Crises hindering victim identification: UNODC human trafficking report
Globally, the number of victims detected fell by 11 per cent in 2020 from the previous year, driven by fewer detections in low and medium-income countries.
The number of convictions for trafficking offences also fell by 27 per cent over the same period, accelerating a longer-term trend registered by UNODC since 2017.
Sharper decreases were registered in South Asia (56 per cent), Central America and the Caribbean (54 per cent) and South America (46 per cent).
According to the report, despite reducing opportunities for traffickers to operate, the pandemic may have weakened law enforcement's capacity to detect victims.
“We cannot allow crises to compound exploitation”, said UNODC Executive Director Ghada Waly.
“The UN and the donor community need to support national authorities, most of all in developing countries, to respond to trafficking threats, and to identify and protect victims, especially in states of emergency.”
The analysis also found that fewer cases of trafficking for sexual exploitation were detected during the pandemic, due to the closure of public spaces.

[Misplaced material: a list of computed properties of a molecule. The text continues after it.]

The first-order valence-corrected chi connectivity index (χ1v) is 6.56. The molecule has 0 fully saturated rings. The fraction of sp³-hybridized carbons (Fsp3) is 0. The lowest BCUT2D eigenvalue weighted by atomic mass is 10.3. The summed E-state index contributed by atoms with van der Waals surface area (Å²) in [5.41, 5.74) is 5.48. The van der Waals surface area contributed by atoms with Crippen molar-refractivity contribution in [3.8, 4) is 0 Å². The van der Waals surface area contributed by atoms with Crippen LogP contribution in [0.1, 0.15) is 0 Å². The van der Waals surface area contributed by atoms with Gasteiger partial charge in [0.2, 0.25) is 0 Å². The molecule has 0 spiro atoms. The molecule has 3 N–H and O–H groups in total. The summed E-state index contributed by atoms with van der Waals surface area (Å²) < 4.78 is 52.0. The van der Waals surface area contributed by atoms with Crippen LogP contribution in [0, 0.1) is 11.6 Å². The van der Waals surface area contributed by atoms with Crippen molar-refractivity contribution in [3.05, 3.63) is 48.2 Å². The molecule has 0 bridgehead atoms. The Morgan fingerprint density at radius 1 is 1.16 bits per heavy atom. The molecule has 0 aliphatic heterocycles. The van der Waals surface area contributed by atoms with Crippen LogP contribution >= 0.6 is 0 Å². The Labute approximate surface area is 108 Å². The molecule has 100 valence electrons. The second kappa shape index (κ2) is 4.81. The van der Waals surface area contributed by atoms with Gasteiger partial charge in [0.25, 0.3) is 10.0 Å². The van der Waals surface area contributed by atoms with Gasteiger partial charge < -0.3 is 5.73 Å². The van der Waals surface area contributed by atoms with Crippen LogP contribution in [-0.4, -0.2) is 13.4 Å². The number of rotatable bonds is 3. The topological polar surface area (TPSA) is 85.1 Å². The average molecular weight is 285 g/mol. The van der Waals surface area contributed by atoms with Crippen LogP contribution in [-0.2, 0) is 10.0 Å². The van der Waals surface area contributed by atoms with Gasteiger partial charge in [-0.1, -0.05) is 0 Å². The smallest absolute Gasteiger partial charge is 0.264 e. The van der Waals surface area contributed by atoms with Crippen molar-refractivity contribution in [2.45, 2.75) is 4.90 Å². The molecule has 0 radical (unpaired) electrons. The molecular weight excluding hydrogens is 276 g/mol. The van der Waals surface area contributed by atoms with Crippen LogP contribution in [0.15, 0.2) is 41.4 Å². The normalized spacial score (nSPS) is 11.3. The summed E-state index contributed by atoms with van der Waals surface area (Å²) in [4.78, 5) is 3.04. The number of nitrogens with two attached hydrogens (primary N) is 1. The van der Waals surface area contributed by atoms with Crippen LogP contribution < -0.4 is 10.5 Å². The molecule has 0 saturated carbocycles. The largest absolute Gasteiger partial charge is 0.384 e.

Related restrictions may have pushed this form of trafficking into more concealed and less safe locations, making it harder to identify victims.
Court case analysis featured in the report also shows that trafficking victims who are identified, mostly escape from traffickers on their own and are in effect ‘self-rescued’.
41 per cent of victims escaped and reported to authorities on their own initiative compared to 28 per cent of victims who were located by law enforcement, and 11 per cent by members of the community and civil society.
The report said this was especially alarming considering many may not identify themselves as victims, or may be too afraid to attempt an escape at all.
War and conflict
War and conflict offer opportunities for traffickers to exploit, with the war in Ukraine elevating trafficking risks for the millions displaced.
The report shows how most victims originate in and are trafficked to countries in Africa and the Middle East.
There are also higher levels of impunity in Sub-Saharan Africa and South Asia. Countries in these regions convict fewer traffickers and detect fewer victims than the rest of the world.
At the same time, victims from these regions are identified in a wider range of destination countries than victims from other regions.
Examination of court cases found that female victims are subject to physical or extreme violence at hands of traffickers, at a rate three times higher than males.
Children are subjected to seizure and trafficking almost twice as often as adults.
Women in the dock
At the same time, women investigated for people trafficking are also significantly more likely to be convicted than men.
This suggests that the justice system may discriminate against women and that the role of women in trafficking networks may increase the likelihood that they are convicted of the crime.
The seventh Global Report on Trafficking in Persons is based on data collected from 141 countries over the 2017-2020 period and an analysis of 800 different court cases.